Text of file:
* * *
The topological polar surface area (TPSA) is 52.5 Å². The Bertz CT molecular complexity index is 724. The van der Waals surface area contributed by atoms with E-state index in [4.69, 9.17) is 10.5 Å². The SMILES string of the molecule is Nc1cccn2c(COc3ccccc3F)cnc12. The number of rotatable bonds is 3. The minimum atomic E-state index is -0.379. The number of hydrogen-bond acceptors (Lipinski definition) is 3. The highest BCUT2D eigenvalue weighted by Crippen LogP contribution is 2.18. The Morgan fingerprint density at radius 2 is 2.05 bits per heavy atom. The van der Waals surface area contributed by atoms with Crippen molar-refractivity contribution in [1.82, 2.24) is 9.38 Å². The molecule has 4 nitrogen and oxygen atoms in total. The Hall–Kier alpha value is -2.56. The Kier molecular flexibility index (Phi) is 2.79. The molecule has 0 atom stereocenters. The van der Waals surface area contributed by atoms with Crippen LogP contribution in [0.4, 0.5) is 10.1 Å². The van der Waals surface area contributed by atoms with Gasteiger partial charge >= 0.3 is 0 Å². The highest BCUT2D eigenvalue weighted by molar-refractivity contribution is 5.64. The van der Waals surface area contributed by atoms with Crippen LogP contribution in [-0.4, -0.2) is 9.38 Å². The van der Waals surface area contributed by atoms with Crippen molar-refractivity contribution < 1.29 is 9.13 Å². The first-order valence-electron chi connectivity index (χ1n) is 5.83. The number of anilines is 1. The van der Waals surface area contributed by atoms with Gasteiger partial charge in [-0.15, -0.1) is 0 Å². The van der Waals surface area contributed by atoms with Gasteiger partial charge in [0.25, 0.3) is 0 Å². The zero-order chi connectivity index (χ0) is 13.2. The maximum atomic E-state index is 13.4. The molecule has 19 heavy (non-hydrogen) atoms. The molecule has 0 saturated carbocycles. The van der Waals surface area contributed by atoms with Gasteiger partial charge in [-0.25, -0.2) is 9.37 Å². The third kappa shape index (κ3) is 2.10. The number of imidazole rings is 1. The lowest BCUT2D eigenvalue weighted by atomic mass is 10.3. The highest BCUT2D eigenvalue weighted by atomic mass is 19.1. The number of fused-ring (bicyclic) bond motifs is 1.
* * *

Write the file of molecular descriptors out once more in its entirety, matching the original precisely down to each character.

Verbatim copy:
The topological polar surface area (TPSA) is 52.5 Å². The Bertz CT molecular complexity index is 724. The van der Waals surface area contributed by atoms with E-state index in [4.69, 9.17) is 10.5 Å². The SMILES string of the molecule is Nc1cccn2c(COc3ccccc3F)cnc12. The number of rotatable bonds is 3. The minimum atomic E-state index is -0.379. The number of hydrogen-bond acceptors (Lipinski definition) is 3. The highest BCUT2D eigenvalue weighted by Crippen LogP contribution is 2.18. The Morgan fingerprint density at radius 2 is 2.05 bits per heavy atom. The van der Waals surface area contributed by atoms with Crippen molar-refractivity contribution in [1.82, 2.24) is 9.38 Å². The molecule has 4 nitrogen and oxygen atoms in total. The Hall–Kier alpha value is -2.56. The Kier molecular flexibility index (Phi) is 2.79. The molecule has 0 atom stereocenters. The van der Waals surface area contributed by atoms with Crippen LogP contribution in [0.4, 0.5) is 10.1 Å². The van der Waals surface area contributed by atoms with Gasteiger partial charge >= 0.3 is 0 Å². The highest BCUT2D eigenvalue weighted by molar-refractivity contribution is 5.64. The van der Waals surface area contributed by atoms with Crippen LogP contribution in [-0.4, -0.2) is 9.38 Å². The van der Waals surface area contributed by atoms with Crippen molar-refractivity contribution < 1.29 is 9.13 Å². The first-order valence-electron chi connectivity index (χ1n) is 5.83. The number of anilines is 1. The van der Waals surface area contributed by atoms with Gasteiger partial charge in [-0.15, -0.1) is 0 Å². The van der Waals surface area contributed by atoms with Gasteiger partial charge in [0.25, 0.3) is 0 Å². The zero-order chi connectivity index (χ0) is 13.2. The maximum atomic E-state index is 13.4. The molecule has 19 heavy (non-hydrogen) atoms. The molecule has 0 saturated carbocycles. The van der Waals surface area contributed by atoms with Gasteiger partial charge in [-0.25, -0.2) is 9.37 Å². The third kappa shape index (κ3) is 2.10. The number of imidazole rings is 1. The lowest BCUT2D eigenvalue weighted by atomic mass is 10.3. The highest BCUT2D eigenvalue weighted by atomic mass is 19.1. The number of fused-ring (bicyclic) bond motifs is 1.